Among Gibson's familiar Haunted Mansion creations, he is probably best known for the iconic Hitchhiking Ghosts, and the skeletal hiker's leering skull. Adolpho Procopio (left), another WED-era sculptor, worked with Gibson on the Haunted Mansion project, sculpting such notable creations as the hands emerging from the conservatory coffin, among other things. "The art of sculpting hasn't changed much through the ages," Procopio told Disney News. "The tools have remained very simple - mostly wire loops and wooden spatulas. Sculptors have always relied on the sensitivity of their hands to create their work."
The full-scale sculptures come about after the original designs and sketches are translated into 3-D by creating a miniature model of the character called a maquette (such as the Grand Hall dining table maquettes pictured at right). "Maquettes are essential for maintaining proportions," Procopio said. "Even Michaelangelo wouldn't build a full-size sculpture until he had a maquette to refer to."
Working side-by-side with Gibson and Procopio was Harriet Burns (left), a modeler and designer who worked with Imagineering from 1955 until her retirement from the Disney Company in 1986. Burns, one of the few women in the department during WEDs early years, was involved with everything from finishing the maquettes and models to constructing sets. "Marc (Davis) was doing... storyboard ideas of his cartoons, and then Blaine was responsible for sculpting," Burns told MouseClubHouse.com. "Blaine had to incorporate the humor of Marcs, because Marc had a wonderful sense of humor. (Blaine) had to incorporate that as much as he could into a three dimensional head or whatever."
Moving the process along: MAPO develops Audio-Animatronics
Despite the high-caliber talent Walt brought to WED to design his park, many other artists, technicians, and engineers were critical to the process as well. While WED was given the task of developing the attractions at the park, MAPO, the manufacturing arm of WED, was busy developing systems to enable the Imagineers' designs to come to life in believable ways.
MAPO worked closely with WED to bring the sketches the Imagineers put on paper to life as three-dimensional characters that acted and reacted in real space. The term MAPO, incidentally, is both an acronym for "Manufacturing and Production Operation," as well as a play on the title of the film "Mary Poppins" after which the department was named for developing the first audio-animatronic - a robin with which Mary Poppins sings.
Dave Schweninger, an engineer with MAPO who led the development of Disney's audio-animatronic technology for the World's Fair installments as well as Disneyland's attractions, recalls his time working on the Haunted Mansion and other projects with Marc Davis: "Marc was my mentor, my friend, and my partner starting with the General Electric Carosel of Progress... through the Mickey Mouse Review at Walt Disney World. He was the best. I ran the animatronics department at MAPO - the mechanical design. The [characters] were sculpted by the sculptors at WED, and [MAPO handled] the control systems, and manufacturing the bodies and all the structure. All the mechanical end of it."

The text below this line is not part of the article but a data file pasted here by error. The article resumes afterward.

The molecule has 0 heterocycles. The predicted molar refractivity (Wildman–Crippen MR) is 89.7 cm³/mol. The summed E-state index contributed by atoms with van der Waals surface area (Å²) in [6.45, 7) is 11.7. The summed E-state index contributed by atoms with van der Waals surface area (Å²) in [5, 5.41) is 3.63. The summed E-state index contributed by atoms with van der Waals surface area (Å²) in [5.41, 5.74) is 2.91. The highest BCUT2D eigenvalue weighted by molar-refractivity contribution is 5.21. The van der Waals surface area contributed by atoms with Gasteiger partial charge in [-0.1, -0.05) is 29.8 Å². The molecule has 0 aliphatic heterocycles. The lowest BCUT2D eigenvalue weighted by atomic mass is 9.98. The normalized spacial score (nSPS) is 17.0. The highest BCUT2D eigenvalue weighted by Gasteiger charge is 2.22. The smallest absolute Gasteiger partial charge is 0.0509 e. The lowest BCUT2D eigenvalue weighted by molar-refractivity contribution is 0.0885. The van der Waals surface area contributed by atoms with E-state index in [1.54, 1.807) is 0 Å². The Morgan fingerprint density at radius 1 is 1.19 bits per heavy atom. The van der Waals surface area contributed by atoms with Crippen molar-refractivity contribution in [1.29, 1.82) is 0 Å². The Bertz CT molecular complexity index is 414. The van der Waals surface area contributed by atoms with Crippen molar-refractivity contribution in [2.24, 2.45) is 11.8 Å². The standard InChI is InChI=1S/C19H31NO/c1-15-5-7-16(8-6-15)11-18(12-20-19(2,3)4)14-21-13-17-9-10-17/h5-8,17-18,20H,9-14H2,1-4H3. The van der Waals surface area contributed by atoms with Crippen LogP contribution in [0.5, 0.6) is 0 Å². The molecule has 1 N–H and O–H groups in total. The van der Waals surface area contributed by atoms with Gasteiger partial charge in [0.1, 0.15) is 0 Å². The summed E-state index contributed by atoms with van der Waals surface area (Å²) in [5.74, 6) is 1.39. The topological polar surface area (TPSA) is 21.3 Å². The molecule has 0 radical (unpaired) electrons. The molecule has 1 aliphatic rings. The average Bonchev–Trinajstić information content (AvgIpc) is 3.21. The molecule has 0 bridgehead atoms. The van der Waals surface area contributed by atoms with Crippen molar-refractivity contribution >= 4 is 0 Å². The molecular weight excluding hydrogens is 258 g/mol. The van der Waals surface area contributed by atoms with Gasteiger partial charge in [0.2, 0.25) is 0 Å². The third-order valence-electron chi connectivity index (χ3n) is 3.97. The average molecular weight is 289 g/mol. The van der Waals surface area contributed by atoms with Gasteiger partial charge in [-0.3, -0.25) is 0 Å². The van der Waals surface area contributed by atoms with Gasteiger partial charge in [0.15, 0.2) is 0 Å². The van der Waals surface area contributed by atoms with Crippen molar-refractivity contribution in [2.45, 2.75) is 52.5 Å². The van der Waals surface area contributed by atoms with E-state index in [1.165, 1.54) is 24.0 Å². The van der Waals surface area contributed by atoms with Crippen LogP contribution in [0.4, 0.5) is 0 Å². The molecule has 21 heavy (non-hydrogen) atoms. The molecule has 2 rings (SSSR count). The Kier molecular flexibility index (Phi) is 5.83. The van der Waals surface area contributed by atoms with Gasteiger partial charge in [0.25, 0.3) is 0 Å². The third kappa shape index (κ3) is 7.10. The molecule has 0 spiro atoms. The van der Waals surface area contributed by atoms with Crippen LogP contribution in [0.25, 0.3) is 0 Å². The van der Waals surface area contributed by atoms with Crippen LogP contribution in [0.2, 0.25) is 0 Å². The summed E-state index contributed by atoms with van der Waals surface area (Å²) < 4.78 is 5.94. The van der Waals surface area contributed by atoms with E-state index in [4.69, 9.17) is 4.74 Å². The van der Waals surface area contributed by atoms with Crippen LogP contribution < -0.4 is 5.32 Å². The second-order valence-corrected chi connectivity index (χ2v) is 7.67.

Obviously, the work of many staffers is involved to make the mystery of the Mansion come to life. But MAPO's development of crucial technical details, such as robotics and ride mechanisms, came just in time to make the Haunted Mansion a cutting-edge, visceral experience unlike any other seen before. Coupled with the 19th-century magician's techniques honed by Yale Gracey and Rolly Crump, and surrounded by Davis' kooky characters and Coats' eerie atmosphere, MAPO's work for the Haunted Mansion was a successful blend of mechanical engineering, dark ride design and implementation.
Disneyland: Inside Story
Fright vs. Light: The Big Question
At the time of Walt's death, a various scripts had been written with a definite dark tone for the proposed ride. An excerpt from one follows:
...Our house had a tragic and bloody history of unlucky owners who died sudden and violent deaths, which resulted in their unhappy ghosts remaining behind to fulfill the uncompleted missions of their lives. We started the work of restoration as soon as it arrived at Disneyland, but strangely enough, the work of each day was destroyed during the night. It mysteriously remains always night within the house... so we recommend you stay close together during your visit, and please, above all, obey your guide's instructions...
This is clearly quite different from the eventual theme adopted for the Mansion, which consists of "silly spooks" and "grim grinning ghosts." This divergent storyline was a source of great controversy among the Imagineers. WED legend Marc Davis, who created the iconic pixie Tinkerbell for Disney's version of Peter Pan, was one of the proponents of taking the show from creepy to kooky, while Imagineer Claude Coats, who had been instrumental in creating the grand sets for Pirates of the Caribbean, wanted to create a darker, more ominous mood.
Davis recalls that the design process may have suffered from having too many cooks in the kitchen. In Disneyland: Inside Story, author Randy Bright quotes Davis as he recalls the confusion:
"Walt had not been gone that long. I think there were a lot of great ideas, but when you have too many people of equal clout, nobody's about to say, 'Hey, wait a minute! Let's do it this way,' which Walt would have done in a moment."
Randy Bright's book goes on to reveal more information about the debate between "fright" and "light." Click here to read an excerpt.